The latest research from Blueliv has found that the number of compromised credentials detected in North American botnets grew 141% from the last quarter.
The spike between the March to May and June to August quarters came alongside declines in other regions analyzed. Russia and Europe saw a 22% decrease and Asia saw a 36% decrease.
Credential theft is a booming market with threat actors across the globe. With access to these sensitive login credentials, hackers can cause extreme havoc throughout an organization.
The Credential Theft Ecosystem report explains that once a threat actor has infiltrated an organization using compromised credentials, they can access customer databases to collect PHI and/or sell user logins on the dark web for criminals to commit identity theft.
Credential-harvesting malware such as Pony, KeyBase and LokiPWS (also known as Loki Bot) were found to be the most popular, with Pony leading the charge, although LokiPWS samples increased 91% quarter-over-quarter.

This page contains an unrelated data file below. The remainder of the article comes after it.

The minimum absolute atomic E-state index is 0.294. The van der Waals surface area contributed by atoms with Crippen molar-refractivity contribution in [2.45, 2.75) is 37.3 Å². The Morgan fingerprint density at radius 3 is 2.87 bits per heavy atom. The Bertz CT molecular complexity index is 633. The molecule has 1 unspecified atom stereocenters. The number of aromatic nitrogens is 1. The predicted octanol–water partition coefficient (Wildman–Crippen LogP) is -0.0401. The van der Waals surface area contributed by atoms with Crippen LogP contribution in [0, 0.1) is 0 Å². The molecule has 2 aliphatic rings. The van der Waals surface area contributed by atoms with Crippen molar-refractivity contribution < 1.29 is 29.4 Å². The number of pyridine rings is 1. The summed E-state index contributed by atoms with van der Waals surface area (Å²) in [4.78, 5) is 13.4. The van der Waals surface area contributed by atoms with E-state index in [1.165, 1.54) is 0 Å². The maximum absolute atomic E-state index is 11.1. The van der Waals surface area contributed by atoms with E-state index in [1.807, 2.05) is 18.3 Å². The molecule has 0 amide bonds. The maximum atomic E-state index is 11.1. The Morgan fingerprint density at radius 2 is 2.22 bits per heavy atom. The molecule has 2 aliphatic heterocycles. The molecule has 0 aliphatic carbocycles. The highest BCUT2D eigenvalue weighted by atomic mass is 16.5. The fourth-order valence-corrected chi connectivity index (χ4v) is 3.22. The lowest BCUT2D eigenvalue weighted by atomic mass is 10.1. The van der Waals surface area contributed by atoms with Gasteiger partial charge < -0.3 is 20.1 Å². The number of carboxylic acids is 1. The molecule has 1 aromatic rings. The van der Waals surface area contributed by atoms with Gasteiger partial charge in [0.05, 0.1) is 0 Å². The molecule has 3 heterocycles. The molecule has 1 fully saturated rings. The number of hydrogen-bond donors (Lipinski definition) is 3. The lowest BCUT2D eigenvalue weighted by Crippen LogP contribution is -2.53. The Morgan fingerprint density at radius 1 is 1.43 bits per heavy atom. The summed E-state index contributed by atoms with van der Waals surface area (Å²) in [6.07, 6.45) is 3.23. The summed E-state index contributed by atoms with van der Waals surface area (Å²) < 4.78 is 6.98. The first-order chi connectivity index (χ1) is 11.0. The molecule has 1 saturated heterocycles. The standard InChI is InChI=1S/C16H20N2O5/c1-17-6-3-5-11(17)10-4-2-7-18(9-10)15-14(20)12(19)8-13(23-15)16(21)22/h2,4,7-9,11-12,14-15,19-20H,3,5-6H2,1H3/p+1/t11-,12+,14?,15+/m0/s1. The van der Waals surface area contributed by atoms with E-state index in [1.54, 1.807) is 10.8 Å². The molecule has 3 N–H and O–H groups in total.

Hackers are itching to get their hands on more credentials to sell on the dark web and as long as companies rely on credentials as the main form of authentication for employees and customers, hackers will continue to exploit this weakness. High profile breaches involving companies such as Target, Google, and Anthem have all involved the use of compromised credentials.
Credential compromise can be mitigated mostly by following security best practices, but should attackers breach these forces, it's important that organizations have appropriate logging enabled in order to detect malicious usage of valid accounts.
In addition, organizations must enforce continuous compliance to ensure internal password policies are addressed and data exposure is limited in the event of a data breach. The use of real-time File Integrity Monitoring is also essential, as it will detect the second an attacker establishes themselves in your network.
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